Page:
TripAdvisor shares have suffered on competition concerns, but “we see it as an opportunity” because it is the largest travel site on the planet, and could also be a potential takeover target too, he says.
Greg Taylor, portfolio manager, Purpose Investments Inc., Toronto
The pick: Activision Blizzard Inc. (ATWI-Nasdaq)
The 52-week range: US$55.41 to US$79.63 a share
The U.S.-based video-game maker is gaining traction as many millennials are “choosing gaming over going to the movie theatre,” says Mr. Taylor. Activision, which is known for franchises such as Call of Duty and World of Warcraft, also makes money from new versions of its games that come out annually.
Its competitors include Epic Games Inc., whose Fortnite Battle Royale survival shooter game has become a huge hit recently. But there is room for all players to co-exist, while the trend toward eSports, or video-game tournaments, bodes well for the industry, he suggests.
A risk to a gaming stock is the potential failure of a franchise so “you want to own a company that is bigger and more diversified,” he says. While the valuation for Activision’s shares is not cheap, its revenues are “growing fast at well over 10 per cent a year,” he notes.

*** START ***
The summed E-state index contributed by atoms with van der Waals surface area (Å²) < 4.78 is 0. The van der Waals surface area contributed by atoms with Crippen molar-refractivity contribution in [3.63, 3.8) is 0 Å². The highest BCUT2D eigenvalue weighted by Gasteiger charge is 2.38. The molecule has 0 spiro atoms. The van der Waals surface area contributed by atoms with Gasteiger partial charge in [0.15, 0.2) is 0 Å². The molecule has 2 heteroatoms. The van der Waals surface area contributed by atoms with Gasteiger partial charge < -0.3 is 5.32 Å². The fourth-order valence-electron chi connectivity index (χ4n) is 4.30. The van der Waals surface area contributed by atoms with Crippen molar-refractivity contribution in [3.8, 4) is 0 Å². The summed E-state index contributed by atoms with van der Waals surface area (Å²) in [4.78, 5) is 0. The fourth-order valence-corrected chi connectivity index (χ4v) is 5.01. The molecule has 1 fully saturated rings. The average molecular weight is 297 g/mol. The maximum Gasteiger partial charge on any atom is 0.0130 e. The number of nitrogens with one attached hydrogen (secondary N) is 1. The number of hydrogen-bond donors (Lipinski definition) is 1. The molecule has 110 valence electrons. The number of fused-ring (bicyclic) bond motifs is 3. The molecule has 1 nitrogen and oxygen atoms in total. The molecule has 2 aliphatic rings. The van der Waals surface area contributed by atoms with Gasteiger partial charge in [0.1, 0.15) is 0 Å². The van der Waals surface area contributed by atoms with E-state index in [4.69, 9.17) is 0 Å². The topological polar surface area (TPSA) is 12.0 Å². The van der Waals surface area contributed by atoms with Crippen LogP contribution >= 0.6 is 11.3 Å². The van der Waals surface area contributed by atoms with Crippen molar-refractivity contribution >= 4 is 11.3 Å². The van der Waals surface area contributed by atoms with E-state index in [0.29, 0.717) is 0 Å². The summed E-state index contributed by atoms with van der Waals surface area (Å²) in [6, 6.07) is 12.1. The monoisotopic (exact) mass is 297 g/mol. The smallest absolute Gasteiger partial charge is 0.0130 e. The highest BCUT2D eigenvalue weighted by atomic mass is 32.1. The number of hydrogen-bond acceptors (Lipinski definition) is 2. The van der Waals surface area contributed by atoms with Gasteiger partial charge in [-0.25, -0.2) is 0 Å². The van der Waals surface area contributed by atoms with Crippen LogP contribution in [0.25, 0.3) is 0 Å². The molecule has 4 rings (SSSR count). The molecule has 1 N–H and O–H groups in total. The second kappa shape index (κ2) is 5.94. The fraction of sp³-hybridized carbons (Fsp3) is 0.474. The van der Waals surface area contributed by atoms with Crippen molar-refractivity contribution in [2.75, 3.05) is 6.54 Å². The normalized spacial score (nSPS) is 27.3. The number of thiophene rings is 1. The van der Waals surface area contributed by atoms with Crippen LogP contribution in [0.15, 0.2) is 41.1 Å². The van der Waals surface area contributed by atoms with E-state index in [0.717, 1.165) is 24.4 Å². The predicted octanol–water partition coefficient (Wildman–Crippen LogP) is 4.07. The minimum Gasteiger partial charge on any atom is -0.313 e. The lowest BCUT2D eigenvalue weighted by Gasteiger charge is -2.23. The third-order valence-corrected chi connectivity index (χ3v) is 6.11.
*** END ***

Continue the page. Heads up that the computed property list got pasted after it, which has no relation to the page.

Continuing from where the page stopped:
The pick: Shopify Inc. (SHOP-TSX)
52-week range: $108.08 to $214.50 a share
Shopify, which provides the back-office administration for entrepreneurs to build an e-commerce business, is a way to play the online-shopping space, says Mr. Taylor. It’s a trend fuelled by millennials who are “comfortable with buying everything online,” he adds.
The Ottawa-based company, which targets small- to medium-sized businesses, provides the website, inventory management and other services. “It has a good recurring revenue business, and is cash-flow-positive now,” he notes.
Shares of Shopify are not cheap on a price-to-sales basis, but they deserve a premium because the company “has a very strong management team and good growth prospects,” he suggests. “The market it is attacking is massive. They still have much do in North America. When they decide to go abroad and get focused on Asia and Europe, that is when you could really see them take off.”